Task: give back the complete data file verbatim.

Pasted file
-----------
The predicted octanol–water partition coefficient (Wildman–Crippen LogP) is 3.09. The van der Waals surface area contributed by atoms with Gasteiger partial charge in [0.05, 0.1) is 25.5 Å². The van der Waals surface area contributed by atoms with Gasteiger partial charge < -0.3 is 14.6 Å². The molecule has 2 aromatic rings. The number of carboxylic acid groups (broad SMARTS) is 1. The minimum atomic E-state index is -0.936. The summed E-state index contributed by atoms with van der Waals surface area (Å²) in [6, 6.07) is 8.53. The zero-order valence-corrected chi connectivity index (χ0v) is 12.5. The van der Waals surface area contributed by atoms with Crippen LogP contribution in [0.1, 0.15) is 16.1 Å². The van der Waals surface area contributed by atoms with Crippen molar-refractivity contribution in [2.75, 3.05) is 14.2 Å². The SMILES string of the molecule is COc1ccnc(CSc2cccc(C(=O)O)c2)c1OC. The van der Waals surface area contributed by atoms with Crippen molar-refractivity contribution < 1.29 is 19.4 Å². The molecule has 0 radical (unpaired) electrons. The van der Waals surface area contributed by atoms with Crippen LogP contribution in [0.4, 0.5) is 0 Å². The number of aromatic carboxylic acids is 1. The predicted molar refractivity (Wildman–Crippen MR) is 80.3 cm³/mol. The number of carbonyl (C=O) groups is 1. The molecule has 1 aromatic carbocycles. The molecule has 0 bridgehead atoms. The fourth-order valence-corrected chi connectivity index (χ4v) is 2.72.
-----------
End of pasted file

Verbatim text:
The predicted octanol–water partition coefficient (Wildman–Crippen LogP) is 3.09. The van der Waals surface area contributed by atoms with Gasteiger partial charge in [0.05, 0.1) is 25.5 Å². The van der Waals surface area contributed by atoms with Gasteiger partial charge < -0.3 is 14.6 Å². The molecule has 2 aromatic rings. The number of carboxylic acid groups (broad SMARTS) is 1. The minimum atomic E-state index is -0.936. The summed E-state index contributed by atoms with van der Waals surface area (Å²) in [6, 6.07) is 8.53. The zero-order valence-corrected chi connectivity index (χ0v) is 12.5. The van der Waals surface area contributed by atoms with Crippen LogP contribution in [0.1, 0.15) is 16.1 Å². The van der Waals surface area contributed by atoms with Crippen molar-refractivity contribution in [2.75, 3.05) is 14.2 Å². The SMILES string of the molecule is COc1ccnc(CSc2cccc(C(=O)O)c2)c1OC. The van der Waals surface area contributed by atoms with Crippen molar-refractivity contribution < 1.29 is 19.4 Å². The molecule has 0 radical (unpaired) electrons. The van der Waals surface area contributed by atoms with Crippen LogP contribution in [0.4, 0.5) is 0 Å². The number of aromatic carboxylic acids is 1. The predicted molar refractivity (Wildman–Crippen MR) is 80.3 cm³/mol. The number of carbonyl (C=O) groups is 1. The molecule has 1 aromatic carbocycles. The molecule has 0 bridgehead atoms. The fourth-order valence-corrected chi connectivity index (χ4v) is 2.72.